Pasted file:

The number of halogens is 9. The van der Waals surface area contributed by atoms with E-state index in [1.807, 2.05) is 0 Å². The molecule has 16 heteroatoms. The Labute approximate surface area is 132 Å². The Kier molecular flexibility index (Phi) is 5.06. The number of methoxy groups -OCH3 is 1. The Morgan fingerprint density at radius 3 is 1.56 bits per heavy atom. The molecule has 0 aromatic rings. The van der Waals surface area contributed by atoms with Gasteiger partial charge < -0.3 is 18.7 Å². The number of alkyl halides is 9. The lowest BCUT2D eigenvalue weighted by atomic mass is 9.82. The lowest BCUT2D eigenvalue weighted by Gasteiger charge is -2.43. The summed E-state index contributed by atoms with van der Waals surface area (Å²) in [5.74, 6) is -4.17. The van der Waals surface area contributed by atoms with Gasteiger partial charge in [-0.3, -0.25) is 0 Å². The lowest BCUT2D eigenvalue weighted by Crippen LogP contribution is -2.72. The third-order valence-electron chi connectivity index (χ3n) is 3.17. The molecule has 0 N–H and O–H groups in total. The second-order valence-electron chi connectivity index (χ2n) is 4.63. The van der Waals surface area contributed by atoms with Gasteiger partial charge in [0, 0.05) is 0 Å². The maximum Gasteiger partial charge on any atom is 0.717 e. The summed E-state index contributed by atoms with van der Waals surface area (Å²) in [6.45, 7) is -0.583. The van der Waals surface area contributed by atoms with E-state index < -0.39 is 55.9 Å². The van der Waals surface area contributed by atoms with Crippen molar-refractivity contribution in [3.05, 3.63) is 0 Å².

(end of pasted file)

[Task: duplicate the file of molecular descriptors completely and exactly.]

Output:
The number of halogens is 9. The van der Waals surface area contributed by atoms with E-state index in [1.807, 2.05) is 0 Å². The molecule has 16 heteroatoms. The Labute approximate surface area is 132 Å². The Kier molecular flexibility index (Phi) is 5.06. The number of methoxy groups -OCH3 is 1. The Morgan fingerprint density at radius 3 is 1.56 bits per heavy atom. The molecule has 0 aromatic rings. The van der Waals surface area contributed by atoms with Gasteiger partial charge < -0.3 is 18.7 Å². The number of alkyl halides is 9. The lowest BCUT2D eigenvalue weighted by atomic mass is 9.82. The lowest BCUT2D eigenvalue weighted by Gasteiger charge is -2.43. The summed E-state index contributed by atoms with van der Waals surface area (Å²) in [5.74, 6) is -4.17. The van der Waals surface area contributed by atoms with Gasteiger partial charge in [-0.3, -0.25) is 0 Å². The lowest BCUT2D eigenvalue weighted by Crippen LogP contribution is -2.72. The third-order valence-electron chi connectivity index (χ3n) is 3.17. The molecule has 0 N–H and O–H groups in total. The second-order valence-electron chi connectivity index (χ2n) is 4.63. The van der Waals surface area contributed by atoms with Gasteiger partial charge in [0, 0.05) is 0 Å². The maximum Gasteiger partial charge on any atom is 0.717 e. The summed E-state index contributed by atoms with van der Waals surface area (Å²) in [6.45, 7) is -0.583. The van der Waals surface area contributed by atoms with E-state index < -0.39 is 55.9 Å². The van der Waals surface area contributed by atoms with Crippen molar-refractivity contribution in [3.05, 3.63) is 0 Å².